How Can I Convince My Aunt That Theatre Could Be of Interest to Her?

ETC Journal 2020/2021

Davide Carnevali October 2020

This article is part of the printed publication "ETC Journal 2020/2021".

I don’t know if this is the case for any of you, but my social life is essentially divided into two parts: the one that is entirely made up of the theatre world, and the other that has absolutely nothing to do with theatre at all. The latter is made up of relatives and old friends. When we see each other we usually talk about politics, football, pandemics, cooking and perhaps even cinema (not always in this order). We usually meet over lunches, dinners, drinks or FC Barcelona matches: but anything social happens far from a theatre, because these people just don’t usually go there. That is, unless I invite them personally or gift them a ticket for Christmas. At least even if they don’t want the gifts, they can’t send them back to Santa Claus... because Santa Claus doesn’t exist.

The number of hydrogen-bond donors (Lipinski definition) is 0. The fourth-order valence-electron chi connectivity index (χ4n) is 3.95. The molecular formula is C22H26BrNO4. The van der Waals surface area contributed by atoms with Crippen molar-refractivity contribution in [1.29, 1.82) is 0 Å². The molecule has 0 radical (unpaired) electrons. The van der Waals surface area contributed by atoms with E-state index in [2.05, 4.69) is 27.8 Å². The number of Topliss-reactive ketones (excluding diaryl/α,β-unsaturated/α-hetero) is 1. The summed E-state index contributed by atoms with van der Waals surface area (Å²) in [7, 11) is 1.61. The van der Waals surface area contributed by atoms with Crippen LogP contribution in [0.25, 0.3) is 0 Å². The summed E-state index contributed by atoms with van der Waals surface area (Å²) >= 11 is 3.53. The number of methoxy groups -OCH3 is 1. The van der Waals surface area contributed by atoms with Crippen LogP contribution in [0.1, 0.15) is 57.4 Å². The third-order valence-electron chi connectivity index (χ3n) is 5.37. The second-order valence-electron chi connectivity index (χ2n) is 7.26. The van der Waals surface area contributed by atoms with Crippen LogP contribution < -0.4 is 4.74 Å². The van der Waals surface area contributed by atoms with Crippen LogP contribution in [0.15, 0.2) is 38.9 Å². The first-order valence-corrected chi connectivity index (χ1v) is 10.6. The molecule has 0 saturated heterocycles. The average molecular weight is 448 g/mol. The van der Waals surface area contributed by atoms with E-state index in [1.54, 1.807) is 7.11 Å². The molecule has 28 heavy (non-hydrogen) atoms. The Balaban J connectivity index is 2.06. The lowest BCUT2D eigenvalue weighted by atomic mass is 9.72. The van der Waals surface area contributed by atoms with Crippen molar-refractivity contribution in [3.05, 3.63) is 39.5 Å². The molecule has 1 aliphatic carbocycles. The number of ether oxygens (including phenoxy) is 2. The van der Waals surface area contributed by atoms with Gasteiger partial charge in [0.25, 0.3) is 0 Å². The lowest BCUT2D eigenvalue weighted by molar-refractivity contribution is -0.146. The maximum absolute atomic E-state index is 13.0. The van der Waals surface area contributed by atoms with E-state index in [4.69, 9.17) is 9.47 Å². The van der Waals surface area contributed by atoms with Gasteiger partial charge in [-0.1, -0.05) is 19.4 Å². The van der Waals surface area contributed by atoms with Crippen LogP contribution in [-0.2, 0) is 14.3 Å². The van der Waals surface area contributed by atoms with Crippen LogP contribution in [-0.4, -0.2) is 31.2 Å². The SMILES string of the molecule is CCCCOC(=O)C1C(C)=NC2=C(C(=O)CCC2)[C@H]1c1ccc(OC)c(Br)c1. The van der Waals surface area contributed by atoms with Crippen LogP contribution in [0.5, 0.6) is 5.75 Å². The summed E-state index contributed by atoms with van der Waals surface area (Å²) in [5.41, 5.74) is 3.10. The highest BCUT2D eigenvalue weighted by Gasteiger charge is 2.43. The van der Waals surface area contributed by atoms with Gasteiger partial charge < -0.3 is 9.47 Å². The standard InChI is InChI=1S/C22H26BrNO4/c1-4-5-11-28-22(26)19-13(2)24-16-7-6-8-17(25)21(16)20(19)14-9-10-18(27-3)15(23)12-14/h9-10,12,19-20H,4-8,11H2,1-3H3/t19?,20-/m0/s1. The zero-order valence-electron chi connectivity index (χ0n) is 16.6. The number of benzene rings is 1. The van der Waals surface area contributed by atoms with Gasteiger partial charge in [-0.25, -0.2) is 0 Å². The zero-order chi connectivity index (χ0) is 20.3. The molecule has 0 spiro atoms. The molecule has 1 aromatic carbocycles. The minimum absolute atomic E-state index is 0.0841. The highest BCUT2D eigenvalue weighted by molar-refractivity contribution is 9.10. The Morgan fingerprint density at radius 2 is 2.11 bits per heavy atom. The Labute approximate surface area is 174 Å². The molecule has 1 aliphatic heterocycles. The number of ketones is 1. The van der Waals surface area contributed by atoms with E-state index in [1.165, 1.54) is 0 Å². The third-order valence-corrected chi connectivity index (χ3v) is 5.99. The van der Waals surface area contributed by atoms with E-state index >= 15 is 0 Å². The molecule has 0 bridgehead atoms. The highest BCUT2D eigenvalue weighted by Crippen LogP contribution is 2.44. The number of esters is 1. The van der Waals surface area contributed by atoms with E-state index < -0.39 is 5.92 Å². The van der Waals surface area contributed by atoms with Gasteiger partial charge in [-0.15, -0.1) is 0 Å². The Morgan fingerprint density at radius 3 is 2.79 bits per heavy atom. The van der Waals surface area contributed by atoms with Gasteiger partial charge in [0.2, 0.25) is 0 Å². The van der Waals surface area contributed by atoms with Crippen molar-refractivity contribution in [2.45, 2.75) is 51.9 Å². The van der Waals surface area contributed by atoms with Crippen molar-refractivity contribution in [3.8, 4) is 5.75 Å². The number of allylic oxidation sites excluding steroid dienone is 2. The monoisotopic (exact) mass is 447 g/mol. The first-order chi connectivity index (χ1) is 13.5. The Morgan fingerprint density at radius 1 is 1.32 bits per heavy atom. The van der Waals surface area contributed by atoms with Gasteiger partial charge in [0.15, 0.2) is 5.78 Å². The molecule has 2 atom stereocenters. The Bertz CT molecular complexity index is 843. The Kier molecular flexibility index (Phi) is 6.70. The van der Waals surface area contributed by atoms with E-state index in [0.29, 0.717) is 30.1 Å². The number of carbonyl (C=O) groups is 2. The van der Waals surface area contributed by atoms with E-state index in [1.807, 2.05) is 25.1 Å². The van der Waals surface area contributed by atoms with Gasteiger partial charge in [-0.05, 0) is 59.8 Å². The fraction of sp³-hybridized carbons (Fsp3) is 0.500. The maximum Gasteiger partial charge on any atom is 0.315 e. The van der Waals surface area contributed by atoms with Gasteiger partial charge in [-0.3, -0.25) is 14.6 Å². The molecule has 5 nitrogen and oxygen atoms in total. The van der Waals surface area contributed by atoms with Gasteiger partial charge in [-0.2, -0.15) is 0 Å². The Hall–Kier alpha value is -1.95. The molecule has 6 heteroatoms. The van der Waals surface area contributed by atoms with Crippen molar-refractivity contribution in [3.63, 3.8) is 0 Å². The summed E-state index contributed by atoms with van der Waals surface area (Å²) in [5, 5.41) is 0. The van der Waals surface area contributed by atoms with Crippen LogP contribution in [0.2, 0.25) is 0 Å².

I don’t know if this is the case for any of you, but my best friend never comes with me to a company meal after a performance because the conversation tends to pivot around anecdotes about everybody but him. My neighbour, who lives on the floor below me, never complains to me about the floorboards creaking (also because I’m never at home), but complains that when he goes to the theatre he never understands anything. My aunt believes that being a dramaturg means writing dramatic things which make people cry. I think this might be because my grandmother cried a lot when she found out I wanted to devote myself to theatre.